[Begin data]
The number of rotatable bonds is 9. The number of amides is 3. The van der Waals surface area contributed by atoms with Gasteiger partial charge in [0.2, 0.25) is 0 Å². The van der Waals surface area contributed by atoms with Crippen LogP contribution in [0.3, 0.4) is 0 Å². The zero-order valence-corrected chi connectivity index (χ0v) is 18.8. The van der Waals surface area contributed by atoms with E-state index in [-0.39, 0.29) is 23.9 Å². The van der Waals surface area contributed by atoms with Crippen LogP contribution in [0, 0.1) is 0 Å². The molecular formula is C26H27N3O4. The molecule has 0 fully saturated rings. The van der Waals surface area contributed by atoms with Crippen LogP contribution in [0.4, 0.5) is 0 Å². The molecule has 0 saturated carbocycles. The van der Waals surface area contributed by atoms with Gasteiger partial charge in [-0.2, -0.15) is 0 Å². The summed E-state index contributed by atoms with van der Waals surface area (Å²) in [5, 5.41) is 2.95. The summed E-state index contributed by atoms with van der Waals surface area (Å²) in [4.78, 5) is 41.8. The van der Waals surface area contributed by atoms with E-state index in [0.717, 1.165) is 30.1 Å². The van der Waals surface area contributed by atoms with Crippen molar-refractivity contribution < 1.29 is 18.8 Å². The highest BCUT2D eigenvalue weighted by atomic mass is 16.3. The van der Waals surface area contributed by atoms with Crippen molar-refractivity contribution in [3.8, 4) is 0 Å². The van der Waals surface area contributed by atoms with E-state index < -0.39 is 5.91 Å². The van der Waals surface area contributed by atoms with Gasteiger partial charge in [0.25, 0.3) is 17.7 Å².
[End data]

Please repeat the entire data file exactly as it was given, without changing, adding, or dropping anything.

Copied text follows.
The number of rotatable bonds is 9. The number of amides is 3. The van der Waals surface area contributed by atoms with Gasteiger partial charge in [0.2, 0.25) is 0 Å². The van der Waals surface area contributed by atoms with Crippen LogP contribution in [0.3, 0.4) is 0 Å². The zero-order valence-corrected chi connectivity index (χ0v) is 18.8. The van der Waals surface area contributed by atoms with E-state index in [-0.39, 0.29) is 23.9 Å². The van der Waals surface area contributed by atoms with Crippen LogP contribution in [0, 0.1) is 0 Å². The molecular formula is C26H27N3O4. The molecule has 0 fully saturated rings. The van der Waals surface area contributed by atoms with Crippen LogP contribution in [0.4, 0.5) is 0 Å². The molecule has 0 saturated carbocycles. The van der Waals surface area contributed by atoms with Gasteiger partial charge in [-0.2, -0.15) is 0 Å². The summed E-state index contributed by atoms with van der Waals surface area (Å²) in [5, 5.41) is 2.95. The summed E-state index contributed by atoms with van der Waals surface area (Å²) in [4.78, 5) is 41.8. The van der Waals surface area contributed by atoms with E-state index in [0.717, 1.165) is 30.1 Å². The van der Waals surface area contributed by atoms with Crippen molar-refractivity contribution < 1.29 is 18.8 Å². The highest BCUT2D eigenvalue weighted by atomic mass is 16.3. The van der Waals surface area contributed by atoms with Crippen molar-refractivity contribution in [3.8, 4) is 0 Å². The van der Waals surface area contributed by atoms with E-state index < -0.39 is 5.91 Å². The van der Waals surface area contributed by atoms with Gasteiger partial charge in [0.25, 0.3) is 17.7 Å².